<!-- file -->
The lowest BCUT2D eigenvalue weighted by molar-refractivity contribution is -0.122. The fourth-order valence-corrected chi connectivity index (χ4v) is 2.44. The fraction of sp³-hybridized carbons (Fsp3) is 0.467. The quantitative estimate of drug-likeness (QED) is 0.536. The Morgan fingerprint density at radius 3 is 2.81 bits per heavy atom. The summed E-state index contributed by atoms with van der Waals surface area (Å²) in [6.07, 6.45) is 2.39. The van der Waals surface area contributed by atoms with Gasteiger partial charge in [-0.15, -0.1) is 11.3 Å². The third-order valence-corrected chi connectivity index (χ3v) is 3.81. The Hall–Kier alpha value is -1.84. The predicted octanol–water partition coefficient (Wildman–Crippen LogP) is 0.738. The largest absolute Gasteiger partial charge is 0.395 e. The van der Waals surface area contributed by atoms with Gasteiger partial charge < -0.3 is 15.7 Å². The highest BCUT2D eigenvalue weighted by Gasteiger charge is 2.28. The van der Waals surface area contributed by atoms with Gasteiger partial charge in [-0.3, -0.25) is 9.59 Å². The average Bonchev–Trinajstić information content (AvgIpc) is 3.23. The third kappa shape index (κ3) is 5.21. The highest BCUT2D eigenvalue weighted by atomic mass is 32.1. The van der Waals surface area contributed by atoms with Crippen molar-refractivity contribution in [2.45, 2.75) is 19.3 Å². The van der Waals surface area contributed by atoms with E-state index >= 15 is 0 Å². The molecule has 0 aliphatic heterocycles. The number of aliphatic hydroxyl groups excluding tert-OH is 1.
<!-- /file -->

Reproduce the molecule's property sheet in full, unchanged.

The lowest BCUT2D eigenvalue weighted by molar-refractivity contribution is -0.122. The fourth-order valence-corrected chi connectivity index (χ4v) is 2.44. The fraction of sp³-hybridized carbons (Fsp3) is 0.467. The quantitative estimate of drug-likeness (QED) is 0.536. The Morgan fingerprint density at radius 3 is 2.81 bits per heavy atom. The summed E-state index contributed by atoms with van der Waals surface area (Å²) in [6.07, 6.45) is 2.39. The van der Waals surface area contributed by atoms with Gasteiger partial charge in [-0.15, -0.1) is 11.3 Å². The third-order valence-corrected chi connectivity index (χ3v) is 3.81. The Hall–Kier alpha value is -1.84. The predicted octanol–water partition coefficient (Wildman–Crippen LogP) is 0.738. The largest absolute Gasteiger partial charge is 0.395 e. The van der Waals surface area contributed by atoms with Gasteiger partial charge < -0.3 is 15.7 Å². The highest BCUT2D eigenvalue weighted by Gasteiger charge is 2.28. The van der Waals surface area contributed by atoms with Gasteiger partial charge in [-0.3, -0.25) is 9.59 Å². The average Bonchev–Trinajstić information content (AvgIpc) is 3.23. The third kappa shape index (κ3) is 5.21. The highest BCUT2D eigenvalue weighted by atomic mass is 32.1. The van der Waals surface area contributed by atoms with Crippen molar-refractivity contribution in [2.45, 2.75) is 19.3 Å². The van der Waals surface area contributed by atoms with E-state index >= 15 is 0 Å². The molecule has 0 aliphatic heterocycles. The number of aliphatic hydroxyl groups excluding tert-OH is 1.